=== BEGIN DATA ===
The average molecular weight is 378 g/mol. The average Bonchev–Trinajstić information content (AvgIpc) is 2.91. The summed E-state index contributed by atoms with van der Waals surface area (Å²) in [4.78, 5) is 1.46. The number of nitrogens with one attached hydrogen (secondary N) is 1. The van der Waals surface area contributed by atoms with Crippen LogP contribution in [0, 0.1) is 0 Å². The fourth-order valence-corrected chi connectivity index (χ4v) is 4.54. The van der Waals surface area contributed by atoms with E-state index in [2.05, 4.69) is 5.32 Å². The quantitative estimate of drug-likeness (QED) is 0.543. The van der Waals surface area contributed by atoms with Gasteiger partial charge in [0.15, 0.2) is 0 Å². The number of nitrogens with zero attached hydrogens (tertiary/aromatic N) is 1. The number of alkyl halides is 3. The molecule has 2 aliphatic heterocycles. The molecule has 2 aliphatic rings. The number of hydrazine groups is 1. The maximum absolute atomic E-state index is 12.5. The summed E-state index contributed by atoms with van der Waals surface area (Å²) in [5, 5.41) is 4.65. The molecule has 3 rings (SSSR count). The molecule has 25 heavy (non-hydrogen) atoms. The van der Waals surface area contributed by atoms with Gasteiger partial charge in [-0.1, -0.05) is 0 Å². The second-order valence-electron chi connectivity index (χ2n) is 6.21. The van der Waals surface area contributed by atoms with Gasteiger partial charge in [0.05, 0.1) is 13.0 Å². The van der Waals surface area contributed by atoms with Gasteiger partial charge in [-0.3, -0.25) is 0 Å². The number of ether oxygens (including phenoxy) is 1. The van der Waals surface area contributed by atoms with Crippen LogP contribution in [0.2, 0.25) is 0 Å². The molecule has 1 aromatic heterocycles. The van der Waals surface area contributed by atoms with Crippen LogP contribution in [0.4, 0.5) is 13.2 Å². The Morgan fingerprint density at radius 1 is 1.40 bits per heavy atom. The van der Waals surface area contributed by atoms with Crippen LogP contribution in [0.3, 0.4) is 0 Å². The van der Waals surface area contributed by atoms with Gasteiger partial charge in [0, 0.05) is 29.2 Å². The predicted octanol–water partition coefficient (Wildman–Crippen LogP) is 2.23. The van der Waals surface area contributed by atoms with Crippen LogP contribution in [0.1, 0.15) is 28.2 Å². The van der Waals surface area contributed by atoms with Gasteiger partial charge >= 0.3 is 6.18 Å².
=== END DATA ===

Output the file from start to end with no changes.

The average molecular weight is 378 g/mol. The average Bonchev–Trinajstić information content (AvgIpc) is 2.91. The summed E-state index contributed by atoms with van der Waals surface area (Å²) in [4.78, 5) is 1.46. The number of nitrogens with one attached hydrogen (secondary N) is 1. The van der Waals surface area contributed by atoms with Crippen LogP contribution in [0, 0.1) is 0 Å². The fourth-order valence-corrected chi connectivity index (χ4v) is 4.54. The van der Waals surface area contributed by atoms with E-state index in [2.05, 4.69) is 5.32 Å². The quantitative estimate of drug-likeness (QED) is 0.543. The van der Waals surface area contributed by atoms with Gasteiger partial charge in [0.15, 0.2) is 0 Å². The number of nitrogens with zero attached hydrogens (tertiary/aromatic N) is 1. The number of alkyl halides is 3. The molecule has 2 aliphatic heterocycles. The molecule has 2 aliphatic rings. The number of hydrazine groups is 1. The maximum absolute atomic E-state index is 12.5. The summed E-state index contributed by atoms with van der Waals surface area (Å²) in [5, 5.41) is 4.65. The molecule has 3 rings (SSSR count). The molecule has 25 heavy (non-hydrogen) atoms. The van der Waals surface area contributed by atoms with Gasteiger partial charge in [-0.1, -0.05) is 0 Å². The second-order valence-electron chi connectivity index (χ2n) is 6.21. The van der Waals surface area contributed by atoms with Gasteiger partial charge in [0.05, 0.1) is 13.0 Å². The van der Waals surface area contributed by atoms with Gasteiger partial charge in [-0.3, -0.25) is 0 Å². The number of ether oxygens (including phenoxy) is 1. The van der Waals surface area contributed by atoms with Crippen LogP contribution in [0.2, 0.25) is 0 Å². The molecule has 1 aromatic heterocycles. The van der Waals surface area contributed by atoms with Crippen LogP contribution in [0.4, 0.5) is 13.2 Å². The Morgan fingerprint density at radius 1 is 1.40 bits per heavy atom. The van der Waals surface area contributed by atoms with Crippen LogP contribution in [0.3, 0.4) is 0 Å². The van der Waals surface area contributed by atoms with Gasteiger partial charge in [0, 0.05) is 29.2 Å². The predicted octanol–water partition coefficient (Wildman–Crippen LogP) is 2.23. The van der Waals surface area contributed by atoms with Crippen LogP contribution in [0.1, 0.15) is 28.2 Å². The van der Waals surface area contributed by atoms with Gasteiger partial charge >= 0.3 is 6.18 Å².